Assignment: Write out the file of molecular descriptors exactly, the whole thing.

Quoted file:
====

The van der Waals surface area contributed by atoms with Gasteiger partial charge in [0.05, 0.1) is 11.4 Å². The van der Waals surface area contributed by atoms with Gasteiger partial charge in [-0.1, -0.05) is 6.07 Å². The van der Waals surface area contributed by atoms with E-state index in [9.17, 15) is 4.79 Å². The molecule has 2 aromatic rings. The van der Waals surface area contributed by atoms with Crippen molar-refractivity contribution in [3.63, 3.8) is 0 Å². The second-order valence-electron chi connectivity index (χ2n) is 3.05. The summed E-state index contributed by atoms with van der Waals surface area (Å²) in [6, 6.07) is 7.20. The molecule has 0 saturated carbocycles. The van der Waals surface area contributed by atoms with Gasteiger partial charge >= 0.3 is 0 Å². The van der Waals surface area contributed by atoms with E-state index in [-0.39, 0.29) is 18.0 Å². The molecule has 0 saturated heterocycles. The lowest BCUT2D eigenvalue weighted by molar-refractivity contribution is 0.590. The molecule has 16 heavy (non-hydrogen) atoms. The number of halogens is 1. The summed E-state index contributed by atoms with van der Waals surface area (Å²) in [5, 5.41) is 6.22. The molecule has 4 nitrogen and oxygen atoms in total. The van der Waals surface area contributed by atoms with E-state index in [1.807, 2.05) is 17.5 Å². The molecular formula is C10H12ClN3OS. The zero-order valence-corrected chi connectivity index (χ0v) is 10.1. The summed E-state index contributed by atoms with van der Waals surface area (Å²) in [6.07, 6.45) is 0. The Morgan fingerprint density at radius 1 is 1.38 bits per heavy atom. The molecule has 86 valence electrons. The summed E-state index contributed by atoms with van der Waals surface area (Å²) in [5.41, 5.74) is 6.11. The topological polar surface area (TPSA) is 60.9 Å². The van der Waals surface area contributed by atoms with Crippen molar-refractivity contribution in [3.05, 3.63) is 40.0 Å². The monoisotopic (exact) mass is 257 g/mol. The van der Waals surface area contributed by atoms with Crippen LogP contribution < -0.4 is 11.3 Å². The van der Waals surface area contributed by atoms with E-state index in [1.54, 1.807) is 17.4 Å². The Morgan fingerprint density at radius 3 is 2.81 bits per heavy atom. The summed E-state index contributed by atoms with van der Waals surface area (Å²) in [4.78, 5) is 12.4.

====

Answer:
The van der Waals surface area contributed by atoms with Gasteiger partial charge in [0.05, 0.1) is 11.4 Å². The van der Waals surface area contributed by atoms with Gasteiger partial charge in [-0.1, -0.05) is 6.07 Å². The van der Waals surface area contributed by atoms with E-state index in [9.17, 15) is 4.79 Å². The molecule has 2 aromatic rings. The van der Waals surface area contributed by atoms with Crippen molar-refractivity contribution in [3.63, 3.8) is 0 Å². The second-order valence-electron chi connectivity index (χ2n) is 3.05. The summed E-state index contributed by atoms with van der Waals surface area (Å²) in [6, 6.07) is 7.20. The molecule has 0 saturated carbocycles. The van der Waals surface area contributed by atoms with Gasteiger partial charge >= 0.3 is 0 Å². The van der Waals surface area contributed by atoms with E-state index in [-0.39, 0.29) is 18.0 Å². The molecule has 0 saturated heterocycles. The lowest BCUT2D eigenvalue weighted by molar-refractivity contribution is 0.590. The molecule has 16 heavy (non-hydrogen) atoms. The number of halogens is 1. The summed E-state index contributed by atoms with van der Waals surface area (Å²) in [5, 5.41) is 6.22. The molecule has 4 nitrogen and oxygen atoms in total. The van der Waals surface area contributed by atoms with E-state index in [1.807, 2.05) is 17.5 Å². The molecular formula is C10H12ClN3OS. The zero-order valence-corrected chi connectivity index (χ0v) is 10.1. The summed E-state index contributed by atoms with van der Waals surface area (Å²) in [6.07, 6.45) is 0. The Morgan fingerprint density at radius 1 is 1.38 bits per heavy atom. The molecule has 86 valence electrons. The summed E-state index contributed by atoms with van der Waals surface area (Å²) in [5.41, 5.74) is 6.11. The topological polar surface area (TPSA) is 60.9 Å². The van der Waals surface area contributed by atoms with Crippen molar-refractivity contribution in [3.05, 3.63) is 40.0 Å². The monoisotopic (exact) mass is 257 g/mol. The van der Waals surface area contributed by atoms with Crippen LogP contribution < -0.4 is 11.3 Å². The van der Waals surface area contributed by atoms with E-state index in [1.54, 1.807) is 17.4 Å². The Morgan fingerprint density at radius 3 is 2.81 bits per heavy atom. The summed E-state index contributed by atoms with van der Waals surface area (Å²) in [4.78, 5) is 12.4.